A Nutritionist Separates Fact From Fiction on Intermittent Fasting

Intermittent fasting is one of those topics that immediately divides people. Some people swear by it while others think it teeters on disordered eating. Personally, I’ve always sat in the latter camp.

According to Harvard Health, studies in humans have shown that intermittent fasting is safe and effective – however, it is not any more effective than any other diet and people can find it difficult to fast (I’ve also been in that camp).

In an attempt to find out just what is fact and fiction with intermittent fasting, The Latch spoke to accredited nutritionist and author Faye James to find out her thoughts on intermittent fasting.

What is intermittent fasting?

James defines intermittent fasting as “an eating pattern that involves consuming food during specific hours.” According to her, the optimum time to fast is between 12-16 hours – during that time, you give yourself a break from eating.

What are the benefits of intermittent fasting?

First, we have to address the fact that reduced calorie consumption is an obvious side effect of intermittent fasting. However, authors of scientific studies (one of whom has studied the fast for over 25 years) say that weight loss is not the main driver of the health benefits observed in preclinical and clinical studies.

So there’s a myth busted – don’t get into intermittent fasting solely for weight-loss reasons.

“Health benefits of intermittent fasting include cell regeneration, insulin sensitivity, disease resistance, and more,” says James. “During the fasting period, your body uses its fat stores for energy. It releases fatty acids known as ketones into the bloodstream, which have been shown to protect memory and learning.”

Gut health is another thing that benefits.

“Your gut bugs can determine how well you process your food and even tell your brain when you are hungry or full,” says James. “A healthy gut is important for overall health, and fasting can help improve gut flora.”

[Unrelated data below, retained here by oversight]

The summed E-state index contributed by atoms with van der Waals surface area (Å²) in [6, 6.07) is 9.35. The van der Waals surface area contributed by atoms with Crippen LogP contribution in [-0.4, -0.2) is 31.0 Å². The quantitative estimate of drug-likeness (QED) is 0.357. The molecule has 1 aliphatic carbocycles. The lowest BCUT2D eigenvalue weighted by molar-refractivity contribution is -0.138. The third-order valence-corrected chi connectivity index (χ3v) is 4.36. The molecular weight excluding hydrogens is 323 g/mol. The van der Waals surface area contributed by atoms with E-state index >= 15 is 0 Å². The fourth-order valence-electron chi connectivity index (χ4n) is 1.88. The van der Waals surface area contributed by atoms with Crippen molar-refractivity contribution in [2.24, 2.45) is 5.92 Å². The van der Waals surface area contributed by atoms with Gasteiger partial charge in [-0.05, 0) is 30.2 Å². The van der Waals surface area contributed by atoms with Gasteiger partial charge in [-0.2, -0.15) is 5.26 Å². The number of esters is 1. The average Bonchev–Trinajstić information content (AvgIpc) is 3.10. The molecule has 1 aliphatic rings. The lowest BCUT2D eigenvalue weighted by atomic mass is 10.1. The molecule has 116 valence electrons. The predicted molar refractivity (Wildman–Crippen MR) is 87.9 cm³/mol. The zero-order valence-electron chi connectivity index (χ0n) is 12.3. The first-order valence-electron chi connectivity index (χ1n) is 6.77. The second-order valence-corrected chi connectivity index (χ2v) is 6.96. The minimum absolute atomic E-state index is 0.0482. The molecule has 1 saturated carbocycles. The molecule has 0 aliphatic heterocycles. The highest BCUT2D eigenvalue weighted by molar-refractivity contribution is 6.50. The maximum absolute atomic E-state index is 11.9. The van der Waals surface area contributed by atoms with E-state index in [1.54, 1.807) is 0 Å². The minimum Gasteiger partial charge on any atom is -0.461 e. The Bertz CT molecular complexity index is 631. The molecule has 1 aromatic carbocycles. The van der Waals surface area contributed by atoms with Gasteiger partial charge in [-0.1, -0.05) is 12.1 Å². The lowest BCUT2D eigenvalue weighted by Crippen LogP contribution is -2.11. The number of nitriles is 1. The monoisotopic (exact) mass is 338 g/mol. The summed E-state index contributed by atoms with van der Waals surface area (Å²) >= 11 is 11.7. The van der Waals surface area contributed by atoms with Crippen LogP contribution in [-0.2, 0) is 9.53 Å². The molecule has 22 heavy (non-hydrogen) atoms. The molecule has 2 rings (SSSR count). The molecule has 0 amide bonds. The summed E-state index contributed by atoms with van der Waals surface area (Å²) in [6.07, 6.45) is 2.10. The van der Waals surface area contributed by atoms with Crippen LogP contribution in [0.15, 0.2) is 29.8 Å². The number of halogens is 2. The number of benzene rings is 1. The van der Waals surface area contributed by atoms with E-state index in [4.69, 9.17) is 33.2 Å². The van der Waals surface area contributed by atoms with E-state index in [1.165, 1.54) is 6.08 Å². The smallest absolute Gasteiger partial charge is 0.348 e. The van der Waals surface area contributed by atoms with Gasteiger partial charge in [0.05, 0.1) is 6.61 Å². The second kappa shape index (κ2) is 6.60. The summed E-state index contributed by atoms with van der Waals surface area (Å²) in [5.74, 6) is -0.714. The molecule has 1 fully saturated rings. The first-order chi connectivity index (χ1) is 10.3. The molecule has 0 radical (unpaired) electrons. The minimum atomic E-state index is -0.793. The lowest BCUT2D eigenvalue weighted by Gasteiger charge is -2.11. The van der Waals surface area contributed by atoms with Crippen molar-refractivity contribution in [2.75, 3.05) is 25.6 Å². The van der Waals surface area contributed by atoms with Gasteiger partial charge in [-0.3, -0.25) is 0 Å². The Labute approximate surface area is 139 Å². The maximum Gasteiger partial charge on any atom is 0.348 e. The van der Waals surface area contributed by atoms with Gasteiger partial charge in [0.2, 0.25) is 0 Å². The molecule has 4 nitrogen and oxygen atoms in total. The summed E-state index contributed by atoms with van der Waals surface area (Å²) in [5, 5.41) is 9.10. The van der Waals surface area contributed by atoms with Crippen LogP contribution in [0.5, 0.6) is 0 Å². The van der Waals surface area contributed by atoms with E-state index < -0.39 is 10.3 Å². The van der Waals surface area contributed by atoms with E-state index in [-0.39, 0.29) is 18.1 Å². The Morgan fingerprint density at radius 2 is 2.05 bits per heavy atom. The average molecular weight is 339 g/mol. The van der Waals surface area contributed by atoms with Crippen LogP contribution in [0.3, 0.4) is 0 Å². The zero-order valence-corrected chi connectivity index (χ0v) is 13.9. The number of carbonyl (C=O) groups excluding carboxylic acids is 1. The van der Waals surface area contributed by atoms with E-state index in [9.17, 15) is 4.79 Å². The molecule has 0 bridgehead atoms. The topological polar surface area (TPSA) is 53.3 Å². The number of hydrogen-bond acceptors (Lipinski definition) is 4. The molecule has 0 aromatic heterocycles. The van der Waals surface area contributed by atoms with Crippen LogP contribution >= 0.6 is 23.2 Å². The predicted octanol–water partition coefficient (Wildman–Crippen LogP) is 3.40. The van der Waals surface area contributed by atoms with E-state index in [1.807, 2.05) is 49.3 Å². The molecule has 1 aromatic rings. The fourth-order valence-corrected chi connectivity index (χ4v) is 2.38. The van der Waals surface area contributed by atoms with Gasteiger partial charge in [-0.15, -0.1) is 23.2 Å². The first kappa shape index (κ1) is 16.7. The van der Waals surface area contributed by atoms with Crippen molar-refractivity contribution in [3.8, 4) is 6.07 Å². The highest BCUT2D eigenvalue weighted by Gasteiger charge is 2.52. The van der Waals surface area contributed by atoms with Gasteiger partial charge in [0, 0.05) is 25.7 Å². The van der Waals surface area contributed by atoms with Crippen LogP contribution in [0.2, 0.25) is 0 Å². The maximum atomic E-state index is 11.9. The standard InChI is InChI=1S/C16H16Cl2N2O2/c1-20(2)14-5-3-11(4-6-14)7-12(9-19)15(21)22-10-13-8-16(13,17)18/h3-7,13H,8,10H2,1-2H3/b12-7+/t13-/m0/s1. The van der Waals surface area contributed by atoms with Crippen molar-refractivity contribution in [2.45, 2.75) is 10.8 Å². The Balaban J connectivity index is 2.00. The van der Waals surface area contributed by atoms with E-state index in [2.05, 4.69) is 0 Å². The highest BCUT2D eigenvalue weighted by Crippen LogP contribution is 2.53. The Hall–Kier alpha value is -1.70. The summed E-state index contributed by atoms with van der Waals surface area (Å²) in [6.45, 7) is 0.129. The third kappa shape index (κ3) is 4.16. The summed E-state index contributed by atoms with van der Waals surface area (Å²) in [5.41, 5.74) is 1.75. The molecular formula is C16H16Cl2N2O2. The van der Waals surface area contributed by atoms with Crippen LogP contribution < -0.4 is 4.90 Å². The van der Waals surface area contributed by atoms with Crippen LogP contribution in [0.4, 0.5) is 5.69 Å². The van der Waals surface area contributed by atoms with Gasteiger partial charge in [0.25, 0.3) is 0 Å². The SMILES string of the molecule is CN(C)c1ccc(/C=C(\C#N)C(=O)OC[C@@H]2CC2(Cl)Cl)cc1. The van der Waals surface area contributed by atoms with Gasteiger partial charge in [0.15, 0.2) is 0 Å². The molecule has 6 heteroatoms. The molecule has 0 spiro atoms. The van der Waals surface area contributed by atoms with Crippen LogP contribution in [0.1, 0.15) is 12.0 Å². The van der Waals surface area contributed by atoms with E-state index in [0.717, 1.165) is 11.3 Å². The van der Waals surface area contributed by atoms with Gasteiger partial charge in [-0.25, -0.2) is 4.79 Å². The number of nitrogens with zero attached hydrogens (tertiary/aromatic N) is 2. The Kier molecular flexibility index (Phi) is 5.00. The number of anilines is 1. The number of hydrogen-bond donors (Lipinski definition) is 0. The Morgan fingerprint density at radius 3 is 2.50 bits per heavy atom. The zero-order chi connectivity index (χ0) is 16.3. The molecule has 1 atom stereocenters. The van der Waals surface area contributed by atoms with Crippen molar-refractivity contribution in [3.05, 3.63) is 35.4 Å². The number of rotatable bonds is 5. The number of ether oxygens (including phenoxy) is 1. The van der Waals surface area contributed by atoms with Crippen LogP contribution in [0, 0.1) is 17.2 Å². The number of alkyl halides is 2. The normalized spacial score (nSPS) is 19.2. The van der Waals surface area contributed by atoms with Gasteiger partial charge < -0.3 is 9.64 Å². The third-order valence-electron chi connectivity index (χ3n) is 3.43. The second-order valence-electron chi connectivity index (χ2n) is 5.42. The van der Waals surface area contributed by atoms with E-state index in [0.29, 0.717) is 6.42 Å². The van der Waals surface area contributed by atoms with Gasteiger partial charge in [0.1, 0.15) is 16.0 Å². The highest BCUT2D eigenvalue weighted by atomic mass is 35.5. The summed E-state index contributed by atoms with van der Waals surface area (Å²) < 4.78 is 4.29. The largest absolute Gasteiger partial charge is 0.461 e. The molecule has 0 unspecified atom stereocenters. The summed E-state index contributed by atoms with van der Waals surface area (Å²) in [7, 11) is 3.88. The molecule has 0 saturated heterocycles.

If you eat dinner at an earlier time, your gut microbes will get their much-needed rest – which they need to function effectively. Whereas consuming a large meal late at night means your gut has to work overtime to digest it, resulting in a negative effect on your overall gut health.

How do you do it?

“My recommendation is that you eat your last meal by 6 pm, which means you can have your first meal between 6 am and 8 am – allowing you to have breakfast before work.”

Aforementioned intermittent fasting expert, Mark P. Mattson, PhD. – neuroscientist at the Johns Hopkins University School of Medicine – suggests that people should not go into it cold turkey. Instead, clinicians should encourage their patients to adopt a gradual, phased-in schedule, in consultation with a dietitian or nutritionist.

Is intermittent fasting safe?

According to James, yes it is. “However, pregnant or breastfeeding women or those with medical conditions such as diabetes, kidney stones or gastrointestinal problems should consult with a doctor first before considering it.”

At the end of the day, most of the clinical research on intermittent fasting has been conducted on middle-aged adults who are considered “overweight”.

If you’re considering intermittent fasting, make sure to talk to your health professional before undertaking it.

If you or someone you know is struggling with disordered eating, you can call the Butterfly Foundation on 1800 33 4673. You can also speak with someone confidentially at Headspace by calling 1800 650 890 or chat online here.

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